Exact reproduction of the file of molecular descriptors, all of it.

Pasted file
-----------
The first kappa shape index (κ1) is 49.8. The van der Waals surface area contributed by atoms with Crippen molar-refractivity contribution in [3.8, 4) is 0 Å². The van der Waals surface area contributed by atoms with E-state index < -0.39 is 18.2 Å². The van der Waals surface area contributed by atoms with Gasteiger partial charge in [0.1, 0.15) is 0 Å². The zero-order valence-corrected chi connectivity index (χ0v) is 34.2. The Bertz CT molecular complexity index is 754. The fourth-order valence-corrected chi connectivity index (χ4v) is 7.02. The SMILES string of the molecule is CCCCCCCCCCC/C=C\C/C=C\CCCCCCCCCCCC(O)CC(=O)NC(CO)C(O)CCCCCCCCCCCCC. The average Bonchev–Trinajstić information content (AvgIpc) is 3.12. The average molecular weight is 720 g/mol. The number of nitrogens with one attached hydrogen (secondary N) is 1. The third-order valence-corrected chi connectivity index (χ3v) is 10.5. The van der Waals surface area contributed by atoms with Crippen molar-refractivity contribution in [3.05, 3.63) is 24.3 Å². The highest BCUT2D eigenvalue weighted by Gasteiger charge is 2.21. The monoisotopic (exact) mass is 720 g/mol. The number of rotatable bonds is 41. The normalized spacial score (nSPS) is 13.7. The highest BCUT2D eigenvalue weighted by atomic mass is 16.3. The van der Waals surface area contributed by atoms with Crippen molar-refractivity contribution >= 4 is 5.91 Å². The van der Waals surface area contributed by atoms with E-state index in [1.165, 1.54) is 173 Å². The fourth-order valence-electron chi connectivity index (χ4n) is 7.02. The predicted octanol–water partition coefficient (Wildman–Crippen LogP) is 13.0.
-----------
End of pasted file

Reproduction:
The first kappa shape index (κ1) is 49.8. The van der Waals surface area contributed by atoms with Crippen molar-refractivity contribution in [3.8, 4) is 0 Å². The van der Waals surface area contributed by atoms with E-state index < -0.39 is 18.2 Å². The van der Waals surface area contributed by atoms with Gasteiger partial charge in [0.1, 0.15) is 0 Å². The zero-order valence-corrected chi connectivity index (χ0v) is 34.2. The Bertz CT molecular complexity index is 754. The fourth-order valence-corrected chi connectivity index (χ4v) is 7.02. The SMILES string of the molecule is CCCCCCCCCCC/C=C\C/C=C\CCCCCCCCCCCC(O)CC(=O)NC(CO)C(O)CCCCCCCCCCCCC. The average Bonchev–Trinajstić information content (AvgIpc) is 3.12. The average molecular weight is 720 g/mol. The number of nitrogens with one attached hydrogen (secondary N) is 1. The third-order valence-corrected chi connectivity index (χ3v) is 10.5. The van der Waals surface area contributed by atoms with Crippen molar-refractivity contribution in [3.05, 3.63) is 24.3 Å². The highest BCUT2D eigenvalue weighted by Gasteiger charge is 2.21. The monoisotopic (exact) mass is 720 g/mol. The number of rotatable bonds is 41. The normalized spacial score (nSPS) is 13.7. The highest BCUT2D eigenvalue weighted by atomic mass is 16.3. The van der Waals surface area contributed by atoms with Crippen molar-refractivity contribution >= 4 is 5.91 Å². The van der Waals surface area contributed by atoms with E-state index in [1.165, 1.54) is 173 Å². The fourth-order valence-electron chi connectivity index (χ4n) is 7.02. The predicted octanol–water partition coefficient (Wildman–Crippen LogP) is 13.0.